Furthermore, many studies have reported substantial changes in muscular activity during isolated cycling exercises, especially when cadence is increased or decreased.29–32 With respect to the cycle-run combination, the manipulation of cadence may accentuate modifications in muscular activity during cycling and influence the level of fatigue during a subsequent run. Marsh and Martin30 showed a linear increase in electromyographic activity of the gastrocnemius and vastus lateralis muscles when cadences increased from 50 to 110 rpm. Although activity of the gastrocnemius muscle has been shown to increase considerably more than the soleus muscle as cadence is increased,30,31 Ericson et al29 have also reported a significant increase in soleus muscle activity with the selection of high cadences. These results from isolated cycling exercises conducted in a state of non-fatigue suggest that, during the last 10 minutes of the cycling bout of our study, there was greater recruitment of the vastus lateralis, gastrocnemius, and soleus muscles after cycling at higher cadences. This may have resulted in an increase in fatigue of these muscles, which are substantially activated during subsequent running. In contrast, the lower activity of the vastus lateralis, gastrocnemius, and soleus muscles after the FCC−20% condition may have reduced the fatigue experienced during cycling and resulted in improved utilisation of these muscles during the subsequent run. This may have contributed to the observed increase in Tmax for this condition. Nevertheless, Lepers et al10 suggested that the neuromuscular fatigue observed after 30 minutes of cycling was attributable to both central and peripheral factors but was not influenced by the pedalling rate in the range FCC±20%. In this earlier study, the selected power outputs (>300 W) for all cadence conditions were significantly higher than those used in our experiment (260–265 W). The choice of high power outputs during cycling10 may result in attenuation of the differentiated effects of extreme pedalling cadences on the development of specific neuromuscular fatigue. Further research is required to analyse the relation between various pedalling strategies and muscular recruitment patterns specific to a short cycle-run session (<1 hour).
What this study adds
This study shows that the choice of a low cadence during the final minutes of cycling improves subsequent running time to fatigue.
The analysis of movement patterns during the cycle-run sessions also indicates that possible changes in muscle activity may be associated with modifications in kinematic variables.3 Hausswirth et al3 reported significant variations in stride rate-stride length combination during a run session subsequent to a cycling bout compared with an isolated run. These modifications were attributed to local muscle fatigue from the preceding cycle. In the present study, the absence of significant differences in stride pattern during running (fig 2), regardless of the prior cadence selection, indicates that there is no relation between stride pattern and running time to fatigue. These results are consistent with previous results from a laboratory setting where the running speed was fixed on a treadmill after various cadence selections.5 In contrast, in field based investigations, in which the running speed and stride pattern were freely selected by the athletes, Gottshall and Palmer2 found that cycling at 109 rpm, compared with 71 and 90 rpm, during a 30 minute cycle session resulted in an increased stride rate and running speed during a 3200 m track session. However, these results are in contrast with those of Bernard et al6 indicating an effect of the prior cadence on stride pattern only during the first 500 m and not during the overall 3000 m run. The relation between stride pattern, cycling cadence, and running performance is not clear. Further investigation is required to elucidate the mechanisms that affect running performance during a cycle-run session.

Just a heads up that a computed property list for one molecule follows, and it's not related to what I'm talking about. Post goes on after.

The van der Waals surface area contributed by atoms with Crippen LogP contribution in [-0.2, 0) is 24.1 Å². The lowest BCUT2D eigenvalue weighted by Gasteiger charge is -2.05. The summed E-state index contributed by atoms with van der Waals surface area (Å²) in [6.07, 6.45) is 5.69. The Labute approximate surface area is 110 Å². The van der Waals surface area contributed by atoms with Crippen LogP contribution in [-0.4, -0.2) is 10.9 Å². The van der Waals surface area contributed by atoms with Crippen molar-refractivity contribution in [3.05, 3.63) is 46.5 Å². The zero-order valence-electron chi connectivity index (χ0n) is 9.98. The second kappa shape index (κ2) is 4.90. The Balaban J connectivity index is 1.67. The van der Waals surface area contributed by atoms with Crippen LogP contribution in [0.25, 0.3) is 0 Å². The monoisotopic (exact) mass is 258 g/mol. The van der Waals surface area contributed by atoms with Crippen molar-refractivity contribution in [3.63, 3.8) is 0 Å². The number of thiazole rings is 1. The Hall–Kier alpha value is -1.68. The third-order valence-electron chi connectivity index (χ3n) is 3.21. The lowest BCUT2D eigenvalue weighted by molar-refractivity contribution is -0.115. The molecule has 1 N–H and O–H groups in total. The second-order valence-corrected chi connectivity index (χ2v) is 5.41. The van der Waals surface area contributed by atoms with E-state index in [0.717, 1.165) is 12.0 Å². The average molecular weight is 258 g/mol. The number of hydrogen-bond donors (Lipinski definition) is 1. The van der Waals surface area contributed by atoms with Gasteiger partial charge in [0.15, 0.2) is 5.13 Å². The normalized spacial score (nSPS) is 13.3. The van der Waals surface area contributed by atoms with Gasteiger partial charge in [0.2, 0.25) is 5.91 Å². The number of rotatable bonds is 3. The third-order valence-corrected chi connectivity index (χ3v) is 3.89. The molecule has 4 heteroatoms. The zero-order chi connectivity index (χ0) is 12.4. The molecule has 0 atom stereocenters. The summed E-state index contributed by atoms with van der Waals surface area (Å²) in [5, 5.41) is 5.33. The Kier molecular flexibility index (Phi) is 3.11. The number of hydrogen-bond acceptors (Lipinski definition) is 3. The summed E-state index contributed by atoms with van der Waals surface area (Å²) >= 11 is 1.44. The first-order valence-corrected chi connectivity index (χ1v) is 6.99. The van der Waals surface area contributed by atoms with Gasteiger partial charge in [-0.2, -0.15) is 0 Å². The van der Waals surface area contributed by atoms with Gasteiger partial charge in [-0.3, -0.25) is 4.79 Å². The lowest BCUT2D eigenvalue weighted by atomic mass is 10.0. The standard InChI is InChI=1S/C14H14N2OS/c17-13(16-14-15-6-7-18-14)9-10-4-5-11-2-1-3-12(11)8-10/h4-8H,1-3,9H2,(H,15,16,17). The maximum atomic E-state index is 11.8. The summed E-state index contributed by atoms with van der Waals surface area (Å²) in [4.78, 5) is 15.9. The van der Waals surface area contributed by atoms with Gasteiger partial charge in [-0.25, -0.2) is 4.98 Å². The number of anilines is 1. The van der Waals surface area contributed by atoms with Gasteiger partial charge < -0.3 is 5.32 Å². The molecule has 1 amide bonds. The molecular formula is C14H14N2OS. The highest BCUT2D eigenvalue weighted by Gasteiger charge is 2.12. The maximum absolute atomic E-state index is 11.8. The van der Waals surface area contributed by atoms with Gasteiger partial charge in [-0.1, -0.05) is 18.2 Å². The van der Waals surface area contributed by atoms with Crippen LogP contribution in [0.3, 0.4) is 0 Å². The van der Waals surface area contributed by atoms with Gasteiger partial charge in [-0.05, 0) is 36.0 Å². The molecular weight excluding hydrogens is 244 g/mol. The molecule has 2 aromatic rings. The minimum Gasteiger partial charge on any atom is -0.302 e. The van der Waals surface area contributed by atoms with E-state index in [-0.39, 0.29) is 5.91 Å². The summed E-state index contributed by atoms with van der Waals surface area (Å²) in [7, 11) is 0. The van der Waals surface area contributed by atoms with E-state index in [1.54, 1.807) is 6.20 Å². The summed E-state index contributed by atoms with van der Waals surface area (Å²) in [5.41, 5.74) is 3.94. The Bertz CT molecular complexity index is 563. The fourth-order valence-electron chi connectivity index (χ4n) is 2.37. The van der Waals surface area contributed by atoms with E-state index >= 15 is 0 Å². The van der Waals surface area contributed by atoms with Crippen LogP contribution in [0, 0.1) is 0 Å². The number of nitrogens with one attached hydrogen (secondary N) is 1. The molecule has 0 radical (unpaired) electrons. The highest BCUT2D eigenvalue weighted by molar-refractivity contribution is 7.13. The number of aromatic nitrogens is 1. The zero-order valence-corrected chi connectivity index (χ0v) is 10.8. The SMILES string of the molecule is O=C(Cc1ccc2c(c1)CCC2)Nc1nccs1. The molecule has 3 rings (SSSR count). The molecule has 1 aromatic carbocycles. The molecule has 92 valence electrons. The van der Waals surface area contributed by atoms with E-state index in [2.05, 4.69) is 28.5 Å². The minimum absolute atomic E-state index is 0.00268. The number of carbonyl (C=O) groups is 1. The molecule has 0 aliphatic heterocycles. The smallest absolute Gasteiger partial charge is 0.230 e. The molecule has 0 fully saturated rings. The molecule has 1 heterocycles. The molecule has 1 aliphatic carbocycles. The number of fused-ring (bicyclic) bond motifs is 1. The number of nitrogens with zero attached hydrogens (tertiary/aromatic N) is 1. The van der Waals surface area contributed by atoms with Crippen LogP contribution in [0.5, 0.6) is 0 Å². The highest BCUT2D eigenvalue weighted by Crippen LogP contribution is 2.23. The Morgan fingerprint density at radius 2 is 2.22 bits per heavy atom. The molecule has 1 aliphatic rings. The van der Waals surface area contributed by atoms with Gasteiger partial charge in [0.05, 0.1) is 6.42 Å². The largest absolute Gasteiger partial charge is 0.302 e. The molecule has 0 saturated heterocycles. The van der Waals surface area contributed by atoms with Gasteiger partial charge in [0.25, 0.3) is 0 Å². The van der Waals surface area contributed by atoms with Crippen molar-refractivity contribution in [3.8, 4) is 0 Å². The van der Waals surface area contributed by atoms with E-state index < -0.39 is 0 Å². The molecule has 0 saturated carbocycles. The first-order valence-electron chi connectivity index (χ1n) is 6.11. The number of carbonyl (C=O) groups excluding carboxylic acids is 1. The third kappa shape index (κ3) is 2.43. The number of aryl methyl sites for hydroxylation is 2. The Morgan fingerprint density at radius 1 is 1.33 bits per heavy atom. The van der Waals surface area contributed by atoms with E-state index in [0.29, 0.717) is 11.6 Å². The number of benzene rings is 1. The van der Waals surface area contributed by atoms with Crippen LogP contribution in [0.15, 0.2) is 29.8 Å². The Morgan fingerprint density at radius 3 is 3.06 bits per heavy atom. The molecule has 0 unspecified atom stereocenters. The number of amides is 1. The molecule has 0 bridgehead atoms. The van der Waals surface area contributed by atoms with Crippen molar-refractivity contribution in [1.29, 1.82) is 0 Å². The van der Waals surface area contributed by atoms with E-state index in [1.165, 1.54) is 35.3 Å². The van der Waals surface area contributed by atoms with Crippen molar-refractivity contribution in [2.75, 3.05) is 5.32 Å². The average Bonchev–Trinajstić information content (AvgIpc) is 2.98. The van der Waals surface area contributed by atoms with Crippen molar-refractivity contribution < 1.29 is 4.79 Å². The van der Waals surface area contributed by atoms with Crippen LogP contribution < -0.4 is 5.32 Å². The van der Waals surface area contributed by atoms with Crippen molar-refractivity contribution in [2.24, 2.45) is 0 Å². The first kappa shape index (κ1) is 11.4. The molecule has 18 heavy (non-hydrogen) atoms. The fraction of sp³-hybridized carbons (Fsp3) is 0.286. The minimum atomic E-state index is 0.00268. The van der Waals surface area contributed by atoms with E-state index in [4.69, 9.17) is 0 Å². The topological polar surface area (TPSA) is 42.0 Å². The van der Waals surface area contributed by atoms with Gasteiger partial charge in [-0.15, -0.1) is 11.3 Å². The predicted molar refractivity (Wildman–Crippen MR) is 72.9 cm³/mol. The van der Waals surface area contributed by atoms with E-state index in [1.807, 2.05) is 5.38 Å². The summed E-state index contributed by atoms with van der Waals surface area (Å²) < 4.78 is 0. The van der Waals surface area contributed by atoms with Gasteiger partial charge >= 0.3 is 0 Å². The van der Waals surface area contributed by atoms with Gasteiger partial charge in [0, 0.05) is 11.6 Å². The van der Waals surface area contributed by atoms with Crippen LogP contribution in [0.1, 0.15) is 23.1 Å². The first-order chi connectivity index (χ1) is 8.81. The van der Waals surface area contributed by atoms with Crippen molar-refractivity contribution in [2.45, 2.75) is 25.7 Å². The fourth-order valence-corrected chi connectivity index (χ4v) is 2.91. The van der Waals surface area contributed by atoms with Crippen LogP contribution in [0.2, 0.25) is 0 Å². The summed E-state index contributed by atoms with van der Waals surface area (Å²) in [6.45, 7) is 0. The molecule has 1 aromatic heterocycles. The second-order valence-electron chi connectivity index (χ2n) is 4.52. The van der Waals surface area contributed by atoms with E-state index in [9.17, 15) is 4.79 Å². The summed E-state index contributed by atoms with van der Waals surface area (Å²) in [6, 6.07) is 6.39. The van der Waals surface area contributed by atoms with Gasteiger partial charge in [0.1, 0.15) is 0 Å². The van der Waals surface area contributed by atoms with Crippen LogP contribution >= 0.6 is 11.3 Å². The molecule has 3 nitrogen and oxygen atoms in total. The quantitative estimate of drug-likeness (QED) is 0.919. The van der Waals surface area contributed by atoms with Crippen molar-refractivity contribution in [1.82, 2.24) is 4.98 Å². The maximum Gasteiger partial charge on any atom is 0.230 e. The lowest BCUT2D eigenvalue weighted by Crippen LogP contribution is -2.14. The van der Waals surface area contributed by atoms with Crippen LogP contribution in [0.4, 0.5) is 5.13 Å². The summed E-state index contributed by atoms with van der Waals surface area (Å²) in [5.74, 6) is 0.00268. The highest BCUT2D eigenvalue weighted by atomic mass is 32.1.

In conclusion, this study shows that the choice of a low cadence during the final minutes of cycling improves subsequent running time to fatigue. The findings suggest that metabolic responses related to Vo2 do not explain the differences in running time to fatigue. However, the effect of cadence selection during the final minutes of cycling on muscular activity requires further investigation. From a practical standpoint, the strategy to adopt a low cadence before running, resulting in a lower metabolic load, may be beneficial during a sprint distance triathlon.
We gratefully acknowledge all the triathletes who took part in the experiment for their great cooperation and motivation.
Competing interests: none declared